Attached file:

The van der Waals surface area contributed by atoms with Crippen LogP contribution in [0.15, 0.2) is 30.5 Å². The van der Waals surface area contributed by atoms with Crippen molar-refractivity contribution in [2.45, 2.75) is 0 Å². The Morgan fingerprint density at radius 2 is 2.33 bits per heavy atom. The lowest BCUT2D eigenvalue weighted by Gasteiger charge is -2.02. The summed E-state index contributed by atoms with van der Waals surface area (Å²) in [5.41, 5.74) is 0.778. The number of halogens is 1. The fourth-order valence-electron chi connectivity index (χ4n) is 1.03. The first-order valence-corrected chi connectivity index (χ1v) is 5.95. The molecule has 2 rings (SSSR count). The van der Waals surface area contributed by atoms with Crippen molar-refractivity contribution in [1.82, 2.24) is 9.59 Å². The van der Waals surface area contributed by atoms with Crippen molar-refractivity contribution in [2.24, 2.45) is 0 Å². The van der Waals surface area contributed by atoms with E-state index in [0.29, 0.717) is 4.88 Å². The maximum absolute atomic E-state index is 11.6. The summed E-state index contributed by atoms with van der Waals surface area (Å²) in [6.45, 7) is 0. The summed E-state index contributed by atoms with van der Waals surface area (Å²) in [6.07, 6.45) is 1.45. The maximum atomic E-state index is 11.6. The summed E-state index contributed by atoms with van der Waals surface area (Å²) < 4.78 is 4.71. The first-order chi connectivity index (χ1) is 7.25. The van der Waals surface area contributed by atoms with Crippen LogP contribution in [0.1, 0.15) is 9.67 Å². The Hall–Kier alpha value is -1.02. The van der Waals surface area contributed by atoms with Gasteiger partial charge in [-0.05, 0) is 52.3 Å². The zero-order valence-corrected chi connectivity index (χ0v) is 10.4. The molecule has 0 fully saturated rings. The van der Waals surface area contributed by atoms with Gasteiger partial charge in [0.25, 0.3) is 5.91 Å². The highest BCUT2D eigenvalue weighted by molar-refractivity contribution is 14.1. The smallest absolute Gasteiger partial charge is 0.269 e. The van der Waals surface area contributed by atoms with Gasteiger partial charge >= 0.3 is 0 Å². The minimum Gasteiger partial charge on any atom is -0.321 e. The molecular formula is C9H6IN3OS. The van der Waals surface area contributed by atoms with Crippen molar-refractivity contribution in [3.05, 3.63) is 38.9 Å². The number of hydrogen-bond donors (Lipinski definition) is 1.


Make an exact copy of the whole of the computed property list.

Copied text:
The van der Waals surface area contributed by atoms with Crippen LogP contribution in [0.15, 0.2) is 30.5 Å². The van der Waals surface area contributed by atoms with Crippen molar-refractivity contribution in [2.45, 2.75) is 0 Å². The Morgan fingerprint density at radius 2 is 2.33 bits per heavy atom. The lowest BCUT2D eigenvalue weighted by Gasteiger charge is -2.02. The summed E-state index contributed by atoms with van der Waals surface area (Å²) in [5.41, 5.74) is 0.778. The number of halogens is 1. The fourth-order valence-electron chi connectivity index (χ4n) is 1.03. The first-order valence-corrected chi connectivity index (χ1v) is 5.95. The molecule has 2 rings (SSSR count). The van der Waals surface area contributed by atoms with Crippen molar-refractivity contribution in [1.82, 2.24) is 9.59 Å². The van der Waals surface area contributed by atoms with Crippen molar-refractivity contribution in [2.24, 2.45) is 0 Å². The van der Waals surface area contributed by atoms with E-state index in [0.29, 0.717) is 4.88 Å². The maximum absolute atomic E-state index is 11.6. The summed E-state index contributed by atoms with van der Waals surface area (Å²) in [6.45, 7) is 0. The summed E-state index contributed by atoms with van der Waals surface area (Å²) in [6.07, 6.45) is 1.45. The maximum atomic E-state index is 11.6. The summed E-state index contributed by atoms with van der Waals surface area (Å²) < 4.78 is 4.71. The first-order chi connectivity index (χ1) is 7.25. The van der Waals surface area contributed by atoms with Crippen LogP contribution in [0.1, 0.15) is 9.67 Å². The Hall–Kier alpha value is -1.02. The van der Waals surface area contributed by atoms with Gasteiger partial charge in [-0.05, 0) is 52.3 Å². The zero-order valence-corrected chi connectivity index (χ0v) is 10.4. The molecule has 0 fully saturated rings. The van der Waals surface area contributed by atoms with Gasteiger partial charge in [0.25, 0.3) is 5.91 Å². The highest BCUT2D eigenvalue weighted by molar-refractivity contribution is 14.1. The smallest absolute Gasteiger partial charge is 0.269 e. The van der Waals surface area contributed by atoms with Gasteiger partial charge >= 0.3 is 0 Å². The minimum Gasteiger partial charge on any atom is -0.321 e. The molecular formula is C9H6IN3OS. The van der Waals surface area contributed by atoms with Crippen molar-refractivity contribution in [3.05, 3.63) is 38.9 Å². The number of hydrogen-bond donors (Lipinski definition) is 1.